MPI’s raw milk raids still rub farmer the wrong way
It's a familiar tale of small town New Zealand versus a government rulebook, and both of them refusing to blink. And all for a bit of raw milk.
There's a stand-off between the Ministry for Primary Industries (MPI) and family-owned Hawke's Bay raw milk supplier Lindsay Farm.
It follows raids in December when MPI confiscated milk from eight unregistered suppliers in six regions around the country after a year-long investigation.
Lindsay Farm supplies unpasteurised milk to local shareholders. Its 1700 customers are scattered from one end of Hawke's Bay to the other, so it uses refrigeration collection points across the region where its shareholder customers can pick up milk.
But MPI's current regulations state raw milk must be delivered by a driver to customer's homes. So as far as MPI sees it, Lindsay Farm is operating outside the law.
But Lindsay Farm director Paul Ashton said doorstep deliveries would be too costly, and if the customer wasn't home, leaving the milk on the doorstep would increase the health risks.
His customers are spread all over Hawke's Bay, so refrigerated collection points make the most sense - and it's a system that's worked for 12 years.
"If I get to someone's home and nobody's there, what do I do with the milk? It's all very well to say leave it in a chilly bin...
"There's absolutely no way it's going to be economical for me in any way, shape or form to deliver to 1700 homes."
MPI's food compliance manager, Melinda Sando, would not comment on whether unregulated suppliers would be prosecuted as the investigation was ongoing.
But she confirmed there were no plans to change the regulations, which she said were in place for good reason.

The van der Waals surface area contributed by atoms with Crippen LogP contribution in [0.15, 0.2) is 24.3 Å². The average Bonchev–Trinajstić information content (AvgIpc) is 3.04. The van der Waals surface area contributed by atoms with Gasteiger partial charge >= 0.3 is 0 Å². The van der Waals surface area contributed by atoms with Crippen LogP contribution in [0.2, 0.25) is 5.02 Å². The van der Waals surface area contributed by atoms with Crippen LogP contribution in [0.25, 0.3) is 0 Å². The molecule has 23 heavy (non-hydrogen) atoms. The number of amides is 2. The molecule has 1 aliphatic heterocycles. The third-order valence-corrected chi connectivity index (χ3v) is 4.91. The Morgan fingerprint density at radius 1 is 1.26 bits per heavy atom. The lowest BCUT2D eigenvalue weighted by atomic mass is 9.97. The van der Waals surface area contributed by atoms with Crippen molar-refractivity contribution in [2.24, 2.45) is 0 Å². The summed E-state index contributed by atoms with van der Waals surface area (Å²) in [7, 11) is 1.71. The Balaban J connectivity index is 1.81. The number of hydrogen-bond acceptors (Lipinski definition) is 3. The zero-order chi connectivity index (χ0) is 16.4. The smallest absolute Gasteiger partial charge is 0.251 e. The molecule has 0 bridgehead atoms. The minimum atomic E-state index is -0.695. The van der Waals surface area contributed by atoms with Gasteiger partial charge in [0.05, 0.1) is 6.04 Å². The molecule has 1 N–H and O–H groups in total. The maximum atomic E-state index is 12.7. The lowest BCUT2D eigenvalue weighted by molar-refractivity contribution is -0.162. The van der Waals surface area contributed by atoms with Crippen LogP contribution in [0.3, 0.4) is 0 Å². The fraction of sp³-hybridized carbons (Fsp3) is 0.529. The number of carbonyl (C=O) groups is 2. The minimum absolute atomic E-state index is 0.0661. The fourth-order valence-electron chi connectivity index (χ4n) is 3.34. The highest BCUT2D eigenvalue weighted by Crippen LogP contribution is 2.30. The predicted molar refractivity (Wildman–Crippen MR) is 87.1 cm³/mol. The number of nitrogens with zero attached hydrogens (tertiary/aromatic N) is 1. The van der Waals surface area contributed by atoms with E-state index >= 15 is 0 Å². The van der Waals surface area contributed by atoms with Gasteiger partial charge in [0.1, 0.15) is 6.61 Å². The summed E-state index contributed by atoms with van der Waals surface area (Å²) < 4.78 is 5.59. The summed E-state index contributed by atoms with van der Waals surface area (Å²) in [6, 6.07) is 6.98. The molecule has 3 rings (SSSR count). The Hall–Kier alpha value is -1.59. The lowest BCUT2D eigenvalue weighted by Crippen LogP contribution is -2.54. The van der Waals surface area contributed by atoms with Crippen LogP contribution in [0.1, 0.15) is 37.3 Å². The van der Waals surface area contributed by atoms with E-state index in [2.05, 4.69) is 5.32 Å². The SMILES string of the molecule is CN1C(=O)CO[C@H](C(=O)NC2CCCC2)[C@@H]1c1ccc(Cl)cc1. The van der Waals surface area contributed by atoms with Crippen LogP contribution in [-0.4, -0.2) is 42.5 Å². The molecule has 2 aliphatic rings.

"We know that there are 26 suppliers of raw milk that are registered so to us that's an indication to us that those suppliers are making it work."
It's understood there are six unregulated remaining - including Lindsay Farm.
"The regulations are in place to manage risks to public health and at the moment indications are that they are working."
MPI has a factsheet online that cautions people against raw milk, which says there were 46 cases where raw milk was a "risk factor" in people getting sick between 2009 and 2016.
Ashton said since 2008 Lindsay Farm has supplied about 5000 litres of milk to people every week. That's a million litres a year, every year, for 12 years. He said he had never heard of anyone getting sick from his milk.
"To the best of my knowledge, we've not had a problem. So if the risk is so high, where's the problem? The numbers don't add up."
He said the only time the milk was not refrigerated was when it's picked up from the collection point by the customer, and driven back to their home.
Despite the December raids, it appears no charges have been laid.
Ashton is still sour about the raids, and claims MPI acted unlawfully when it seized milk that had been paid for by customers.
"That milk does not belong to Lindsay Farm, it actually belongs to those individual people. And they [MPI] took it. And as far as we're concerned, they stole it."
Minister for Food Safety, Damien O'Connor, declined to be interviewed for this story and directed queries to MPI.
National's horticulture spokesperson, Lawrence Yule, said MPI has got it wrong, and believed the regulations should be changed.
He said of course there were risks associated with drinking raw milk, but people who did took those risks into account.
"If the raw milk production is managed properly, as I believe Lindsay Farms are and a number of other suppliers are, then that risk is very, very small.
"If we're not careful we'll regulate it out of existence, and I don' think that's the right outcome."
Sando could not give a timeframe on when MPI's investigation would be complete, so there's no telling when this raw milk shake-up will move along.
This article was originally published on RNZ and re-published with permission.
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